This thesis dissects the category of "waste," examining conventional modes of response to the people, places, and things considered waste, and challenging the patterns of both linear disposal and cyclical recycling. I argue that both ways of thinking about "waste" actually share the same problematic roots and reproduce the same problematic logics, and that both oversimplify the diverse spectrum of potentials and histories contained within "waste."
Using a methodology that links personal narrative with historical analysis, I decompose the very idea of waste to understand the constellation of factors and processes that actively produce "waste" in contrast with "value," discussing histories of recycling and disposal in tandem with histories of capitalism, colonialism, and industrialization. With recent composting work at Northern Arizona University serving as both metaphor and example throughout this thesis, I build an alternative to the existing paradigm of waste, offering a more complex, diverse, dynamic, and interconnected framework for relating to and redefining "waste."
To do this, I explore not only theoretical and conceptual strategies for revealing and amplifying the hidden diversity of alternate values, benefits, and relationships around (non)waste, but also transition theory to practice by mapping out ways to physically implement these ideas through specific projects and actions that actively shift the ways people think about and interact with "waste" on a daily basis. By mapping out the theory and action involved in re-shaping human interactions with the things considered "waste," this thesis hopes to inspire others to keep working with these ideas and to continue developing projects that transition from a state of waste to (non)waste by creating a more socially and ecologically ethical paradigm of relationships beyond "waste."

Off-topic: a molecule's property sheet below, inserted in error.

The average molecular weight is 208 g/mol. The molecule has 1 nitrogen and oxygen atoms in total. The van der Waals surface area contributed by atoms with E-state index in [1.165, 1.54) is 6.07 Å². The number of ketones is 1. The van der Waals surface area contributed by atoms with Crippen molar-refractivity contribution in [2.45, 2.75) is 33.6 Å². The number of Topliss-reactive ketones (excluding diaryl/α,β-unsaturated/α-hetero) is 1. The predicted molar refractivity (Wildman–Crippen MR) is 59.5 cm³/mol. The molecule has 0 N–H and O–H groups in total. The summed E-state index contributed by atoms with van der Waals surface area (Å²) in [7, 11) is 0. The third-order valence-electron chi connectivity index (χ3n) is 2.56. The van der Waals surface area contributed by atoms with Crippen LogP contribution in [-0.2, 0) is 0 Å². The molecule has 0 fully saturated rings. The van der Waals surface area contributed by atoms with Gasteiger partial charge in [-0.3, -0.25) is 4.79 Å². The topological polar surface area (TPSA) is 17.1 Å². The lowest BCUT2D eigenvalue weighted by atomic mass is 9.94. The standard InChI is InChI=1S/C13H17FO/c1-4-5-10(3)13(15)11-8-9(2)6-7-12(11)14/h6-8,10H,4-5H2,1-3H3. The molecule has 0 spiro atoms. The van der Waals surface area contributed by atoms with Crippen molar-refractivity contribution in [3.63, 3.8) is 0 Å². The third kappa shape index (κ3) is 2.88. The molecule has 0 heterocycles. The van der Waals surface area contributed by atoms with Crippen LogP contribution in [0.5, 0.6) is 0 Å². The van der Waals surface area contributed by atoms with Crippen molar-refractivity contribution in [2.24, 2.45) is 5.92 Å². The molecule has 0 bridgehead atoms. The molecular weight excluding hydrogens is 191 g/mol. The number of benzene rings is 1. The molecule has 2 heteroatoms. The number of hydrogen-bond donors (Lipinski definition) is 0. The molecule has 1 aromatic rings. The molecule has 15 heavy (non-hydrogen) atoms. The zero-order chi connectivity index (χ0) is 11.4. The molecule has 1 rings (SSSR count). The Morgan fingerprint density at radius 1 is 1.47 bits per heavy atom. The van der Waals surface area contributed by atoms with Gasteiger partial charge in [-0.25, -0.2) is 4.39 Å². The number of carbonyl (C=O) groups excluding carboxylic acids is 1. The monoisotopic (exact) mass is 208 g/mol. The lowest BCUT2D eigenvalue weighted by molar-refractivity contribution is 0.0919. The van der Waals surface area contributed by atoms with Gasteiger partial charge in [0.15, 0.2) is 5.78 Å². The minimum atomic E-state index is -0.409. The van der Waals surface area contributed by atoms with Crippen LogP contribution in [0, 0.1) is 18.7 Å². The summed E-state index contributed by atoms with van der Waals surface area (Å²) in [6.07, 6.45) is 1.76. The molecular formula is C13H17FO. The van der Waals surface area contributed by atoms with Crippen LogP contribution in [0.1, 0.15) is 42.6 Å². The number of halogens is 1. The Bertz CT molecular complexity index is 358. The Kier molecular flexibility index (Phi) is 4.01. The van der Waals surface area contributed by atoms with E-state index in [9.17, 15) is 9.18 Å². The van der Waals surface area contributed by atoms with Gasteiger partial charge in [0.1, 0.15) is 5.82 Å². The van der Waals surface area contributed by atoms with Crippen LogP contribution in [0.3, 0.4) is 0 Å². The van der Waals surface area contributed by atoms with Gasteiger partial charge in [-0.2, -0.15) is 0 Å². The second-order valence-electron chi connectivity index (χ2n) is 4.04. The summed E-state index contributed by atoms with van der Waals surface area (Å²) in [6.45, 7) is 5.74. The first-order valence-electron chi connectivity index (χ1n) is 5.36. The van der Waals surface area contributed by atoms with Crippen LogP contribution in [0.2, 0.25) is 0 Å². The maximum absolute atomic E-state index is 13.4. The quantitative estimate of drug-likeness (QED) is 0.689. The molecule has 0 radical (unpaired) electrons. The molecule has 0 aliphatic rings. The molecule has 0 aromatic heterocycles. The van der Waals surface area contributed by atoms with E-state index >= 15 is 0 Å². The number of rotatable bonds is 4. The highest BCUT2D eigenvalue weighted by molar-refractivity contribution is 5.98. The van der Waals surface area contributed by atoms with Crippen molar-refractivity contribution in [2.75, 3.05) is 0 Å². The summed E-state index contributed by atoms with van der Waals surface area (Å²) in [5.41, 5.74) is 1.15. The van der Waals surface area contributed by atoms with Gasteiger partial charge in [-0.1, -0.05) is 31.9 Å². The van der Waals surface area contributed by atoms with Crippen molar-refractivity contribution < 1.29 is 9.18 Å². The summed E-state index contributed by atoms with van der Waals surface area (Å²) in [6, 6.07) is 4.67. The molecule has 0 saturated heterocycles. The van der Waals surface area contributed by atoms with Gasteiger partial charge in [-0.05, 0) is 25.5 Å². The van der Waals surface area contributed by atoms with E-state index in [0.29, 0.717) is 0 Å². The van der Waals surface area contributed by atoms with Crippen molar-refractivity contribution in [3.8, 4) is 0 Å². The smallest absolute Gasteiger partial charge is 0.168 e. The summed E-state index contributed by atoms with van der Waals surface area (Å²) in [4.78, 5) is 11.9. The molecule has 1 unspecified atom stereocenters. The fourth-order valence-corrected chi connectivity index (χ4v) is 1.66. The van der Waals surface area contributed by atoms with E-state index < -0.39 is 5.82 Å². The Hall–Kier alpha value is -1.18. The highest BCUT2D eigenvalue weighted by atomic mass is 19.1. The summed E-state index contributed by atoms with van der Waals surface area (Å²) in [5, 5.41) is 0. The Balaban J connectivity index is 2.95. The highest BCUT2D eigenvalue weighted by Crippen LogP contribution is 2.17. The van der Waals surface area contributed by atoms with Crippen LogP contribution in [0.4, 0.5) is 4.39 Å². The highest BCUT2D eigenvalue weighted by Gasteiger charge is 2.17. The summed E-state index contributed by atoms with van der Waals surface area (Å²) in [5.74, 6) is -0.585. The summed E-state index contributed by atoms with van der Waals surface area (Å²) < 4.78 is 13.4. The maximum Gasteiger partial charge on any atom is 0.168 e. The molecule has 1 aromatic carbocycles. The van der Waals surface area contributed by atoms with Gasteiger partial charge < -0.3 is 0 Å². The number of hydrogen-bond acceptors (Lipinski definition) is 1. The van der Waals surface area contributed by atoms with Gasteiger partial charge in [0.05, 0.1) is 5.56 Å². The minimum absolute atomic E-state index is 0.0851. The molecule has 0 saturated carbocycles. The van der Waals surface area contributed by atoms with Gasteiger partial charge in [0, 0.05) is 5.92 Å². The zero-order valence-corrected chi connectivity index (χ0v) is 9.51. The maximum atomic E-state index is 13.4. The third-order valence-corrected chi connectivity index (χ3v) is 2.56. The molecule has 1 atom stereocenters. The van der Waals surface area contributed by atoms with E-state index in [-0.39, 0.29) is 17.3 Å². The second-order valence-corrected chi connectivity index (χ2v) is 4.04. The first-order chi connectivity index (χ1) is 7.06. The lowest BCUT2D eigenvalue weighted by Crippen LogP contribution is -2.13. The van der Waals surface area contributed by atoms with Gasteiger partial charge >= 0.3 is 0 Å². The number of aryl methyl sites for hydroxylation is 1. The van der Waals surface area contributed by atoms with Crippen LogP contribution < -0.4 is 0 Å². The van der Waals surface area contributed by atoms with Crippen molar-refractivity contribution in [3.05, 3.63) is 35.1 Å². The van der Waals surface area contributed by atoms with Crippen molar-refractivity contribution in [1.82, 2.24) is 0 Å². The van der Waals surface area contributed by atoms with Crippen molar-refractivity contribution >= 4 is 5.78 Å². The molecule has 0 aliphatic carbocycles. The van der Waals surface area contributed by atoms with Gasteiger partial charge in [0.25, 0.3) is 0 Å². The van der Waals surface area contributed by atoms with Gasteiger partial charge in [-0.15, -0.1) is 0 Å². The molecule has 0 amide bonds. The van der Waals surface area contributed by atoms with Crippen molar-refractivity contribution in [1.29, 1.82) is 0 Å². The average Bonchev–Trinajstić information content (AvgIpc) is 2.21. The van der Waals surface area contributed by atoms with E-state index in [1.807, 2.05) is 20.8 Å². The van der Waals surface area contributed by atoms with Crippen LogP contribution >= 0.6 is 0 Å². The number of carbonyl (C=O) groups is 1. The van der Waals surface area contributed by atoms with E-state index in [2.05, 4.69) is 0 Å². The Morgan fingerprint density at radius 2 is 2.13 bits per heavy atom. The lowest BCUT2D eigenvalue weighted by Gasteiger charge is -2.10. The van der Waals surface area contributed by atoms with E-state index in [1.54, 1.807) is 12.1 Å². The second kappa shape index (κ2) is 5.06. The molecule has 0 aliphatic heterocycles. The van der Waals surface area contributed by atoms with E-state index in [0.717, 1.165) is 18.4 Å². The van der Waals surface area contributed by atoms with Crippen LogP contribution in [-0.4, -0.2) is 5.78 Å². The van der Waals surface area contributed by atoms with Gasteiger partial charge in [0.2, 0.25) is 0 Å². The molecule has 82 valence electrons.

|Commitee:||Bernstein, Eli, Fernandez, Luis|
|School:||Northern Arizona University|
|Department:||College of Social and Behavioral Sciences|
|School Location:||United States -- Arizona|
|Source:||MAI 51/06M(E), Masters Abstracts International|
|Subjects:||Environmental philosophy, Ethics, Sustainability|
|Keywords:||Alternatives, Compost, History, Recycling, Waste|
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